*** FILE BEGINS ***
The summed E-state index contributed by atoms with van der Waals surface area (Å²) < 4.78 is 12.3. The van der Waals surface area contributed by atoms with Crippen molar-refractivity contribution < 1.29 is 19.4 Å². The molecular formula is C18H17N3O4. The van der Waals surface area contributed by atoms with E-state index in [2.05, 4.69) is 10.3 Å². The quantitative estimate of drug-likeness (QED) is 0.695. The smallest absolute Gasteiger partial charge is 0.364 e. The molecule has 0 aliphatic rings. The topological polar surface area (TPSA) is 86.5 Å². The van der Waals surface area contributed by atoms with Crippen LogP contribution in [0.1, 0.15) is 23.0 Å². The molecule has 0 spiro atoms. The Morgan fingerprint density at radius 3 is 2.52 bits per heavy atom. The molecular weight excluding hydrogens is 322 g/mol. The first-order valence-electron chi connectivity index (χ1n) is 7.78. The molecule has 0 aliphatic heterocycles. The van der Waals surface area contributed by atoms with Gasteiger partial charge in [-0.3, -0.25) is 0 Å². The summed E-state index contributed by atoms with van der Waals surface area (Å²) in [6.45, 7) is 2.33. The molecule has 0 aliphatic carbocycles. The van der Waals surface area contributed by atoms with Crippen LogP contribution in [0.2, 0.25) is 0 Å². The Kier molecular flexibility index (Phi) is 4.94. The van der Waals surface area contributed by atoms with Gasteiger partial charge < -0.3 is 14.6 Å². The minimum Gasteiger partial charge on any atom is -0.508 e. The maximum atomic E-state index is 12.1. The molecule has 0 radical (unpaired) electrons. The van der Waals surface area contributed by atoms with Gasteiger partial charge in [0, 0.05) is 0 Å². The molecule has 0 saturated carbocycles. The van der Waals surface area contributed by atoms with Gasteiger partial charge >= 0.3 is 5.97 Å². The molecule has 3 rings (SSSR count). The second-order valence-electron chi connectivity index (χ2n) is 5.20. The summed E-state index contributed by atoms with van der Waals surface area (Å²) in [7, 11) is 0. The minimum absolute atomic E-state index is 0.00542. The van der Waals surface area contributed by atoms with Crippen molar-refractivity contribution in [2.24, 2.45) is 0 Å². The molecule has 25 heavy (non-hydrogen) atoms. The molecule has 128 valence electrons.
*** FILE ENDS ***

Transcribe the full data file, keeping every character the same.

The summed E-state index contributed by atoms with van der Waals surface area (Å²) < 4.78 is 12.3. The van der Waals surface area contributed by atoms with Crippen molar-refractivity contribution < 1.29 is 19.4 Å². The molecular formula is C18H17N3O4. The van der Waals surface area contributed by atoms with E-state index in [2.05, 4.69) is 10.3 Å². The quantitative estimate of drug-likeness (QED) is 0.695. The smallest absolute Gasteiger partial charge is 0.364 e. The molecule has 0 aliphatic rings. The topological polar surface area (TPSA) is 86.5 Å². The van der Waals surface area contributed by atoms with Crippen LogP contribution in [0.1, 0.15) is 23.0 Å². The molecule has 0 spiro atoms. The Morgan fingerprint density at radius 3 is 2.52 bits per heavy atom. The molecular weight excluding hydrogens is 322 g/mol. The first-order valence-electron chi connectivity index (χ1n) is 7.78. The molecule has 0 aliphatic heterocycles. The van der Waals surface area contributed by atoms with Gasteiger partial charge in [-0.3, -0.25) is 0 Å². The summed E-state index contributed by atoms with van der Waals surface area (Å²) in [6.45, 7) is 2.33. The molecule has 0 aliphatic carbocycles. The van der Waals surface area contributed by atoms with Crippen LogP contribution in [0.2, 0.25) is 0 Å². The Kier molecular flexibility index (Phi) is 4.94. The van der Waals surface area contributed by atoms with Gasteiger partial charge < -0.3 is 14.6 Å². The minimum Gasteiger partial charge on any atom is -0.508 e. The maximum atomic E-state index is 12.1. The molecule has 0 radical (unpaired) electrons. The van der Waals surface area contributed by atoms with Gasteiger partial charge in [0, 0.05) is 0 Å². The molecule has 0 saturated carbocycles. The van der Waals surface area contributed by atoms with Gasteiger partial charge >= 0.3 is 5.97 Å². The molecule has 3 rings (SSSR count). The second-order valence-electron chi connectivity index (χ2n) is 5.20. The summed E-state index contributed by atoms with van der Waals surface area (Å²) in [7, 11) is 0. The minimum absolute atomic E-state index is 0.00542. The van der Waals surface area contributed by atoms with Crippen molar-refractivity contribution in [2.24, 2.45) is 0 Å². The molecule has 25 heavy (non-hydrogen) atoms. The molecule has 128 valence electrons.